Remembering Project Mercury: 58 Years Since America’s 1st Manned Space Program

Project Mercury: America’s 1st Manned Space Program

April 9, 1959, just six-months after the creation of the National Aeronautics and Space Administration, formed the Mercury 7 astronauts (formerly Argonauts after the Greek work for explorers) called Project Mercury (, 2014). The original Mercury astronauts are pictured (above) around a table admiring an Atlas model. Standing, left to right, are Alan B. Shepard Jr., Walter M. Schirra Jr., and John H. Glenn Jr.; sitting, left to right are Virgil I. Grissom, M. Scott Carpenter, Donald Slayton, and L. Gordon Cooper Jr.

Image Credit: NASA
Image Credit: NASA

Looking Back: The Mercury 7

Image Credit: NASA
Image Credit: NASA

Freedom 7 Liftoff

Astronaut Alan B. Shepard, Jr. lifts off in the Freedom 7 Mercury spacecraft on May 5, 1961. This third flight of the Mercury-Redstone (MR-3) vehicle, developed by Dr. Wernher von Braun and the rocket team in Huntsille, Alabama, was the first manned space mission for the United States.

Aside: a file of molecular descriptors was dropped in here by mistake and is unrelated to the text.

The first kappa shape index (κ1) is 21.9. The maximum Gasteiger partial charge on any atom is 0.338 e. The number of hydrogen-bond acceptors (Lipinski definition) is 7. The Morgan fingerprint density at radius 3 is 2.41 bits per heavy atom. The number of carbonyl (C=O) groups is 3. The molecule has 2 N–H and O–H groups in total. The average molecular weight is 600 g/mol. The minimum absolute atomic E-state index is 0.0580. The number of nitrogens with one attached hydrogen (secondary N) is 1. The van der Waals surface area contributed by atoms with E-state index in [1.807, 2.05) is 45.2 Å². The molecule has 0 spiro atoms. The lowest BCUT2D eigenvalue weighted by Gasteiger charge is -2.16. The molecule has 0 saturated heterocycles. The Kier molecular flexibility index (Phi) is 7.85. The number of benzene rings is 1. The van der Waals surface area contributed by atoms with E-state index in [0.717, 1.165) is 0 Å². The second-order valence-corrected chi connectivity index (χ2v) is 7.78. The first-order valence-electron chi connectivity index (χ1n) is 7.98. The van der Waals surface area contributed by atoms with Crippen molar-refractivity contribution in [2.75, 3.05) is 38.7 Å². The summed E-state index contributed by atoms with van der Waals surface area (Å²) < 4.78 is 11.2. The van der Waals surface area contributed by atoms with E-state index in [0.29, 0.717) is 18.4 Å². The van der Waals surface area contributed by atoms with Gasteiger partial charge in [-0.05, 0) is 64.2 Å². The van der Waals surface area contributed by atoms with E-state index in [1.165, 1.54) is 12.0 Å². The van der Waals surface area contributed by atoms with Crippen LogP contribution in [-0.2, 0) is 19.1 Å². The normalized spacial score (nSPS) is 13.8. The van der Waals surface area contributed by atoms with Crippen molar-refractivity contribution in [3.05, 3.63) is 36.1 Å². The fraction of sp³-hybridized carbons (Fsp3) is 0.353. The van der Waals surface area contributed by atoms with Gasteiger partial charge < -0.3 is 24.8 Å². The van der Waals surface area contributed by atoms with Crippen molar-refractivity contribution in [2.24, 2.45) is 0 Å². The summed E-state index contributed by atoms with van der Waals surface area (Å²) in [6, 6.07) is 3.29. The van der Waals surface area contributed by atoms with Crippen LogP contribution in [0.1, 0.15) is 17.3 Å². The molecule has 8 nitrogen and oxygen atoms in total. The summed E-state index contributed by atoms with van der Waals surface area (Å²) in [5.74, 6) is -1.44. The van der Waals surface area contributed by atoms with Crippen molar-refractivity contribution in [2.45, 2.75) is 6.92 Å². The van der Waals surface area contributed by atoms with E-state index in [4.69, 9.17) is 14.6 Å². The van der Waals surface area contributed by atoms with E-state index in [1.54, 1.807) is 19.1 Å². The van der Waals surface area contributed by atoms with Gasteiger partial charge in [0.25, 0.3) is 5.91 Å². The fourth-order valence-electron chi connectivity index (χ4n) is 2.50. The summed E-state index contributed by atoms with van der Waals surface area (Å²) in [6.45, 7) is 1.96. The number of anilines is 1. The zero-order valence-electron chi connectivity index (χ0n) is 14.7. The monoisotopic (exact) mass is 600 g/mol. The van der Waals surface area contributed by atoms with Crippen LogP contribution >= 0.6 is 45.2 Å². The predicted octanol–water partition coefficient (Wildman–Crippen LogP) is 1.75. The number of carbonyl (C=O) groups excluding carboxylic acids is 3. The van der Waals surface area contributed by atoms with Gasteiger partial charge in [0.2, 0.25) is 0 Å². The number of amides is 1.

Gus Grissom’s Liberty Bell 7 performed relatively well on the 15-minute suborbital hop until splashdown, when the door unexpectedly blew open.Sadly, Grissom died in a launch pad fire aboard Apollo 1; one factor in his death was a hatch door his three-person crew could not open.

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Howell, E. (2014). Project Mercury: America’s 1st Manned Space Program. Retrieved from:

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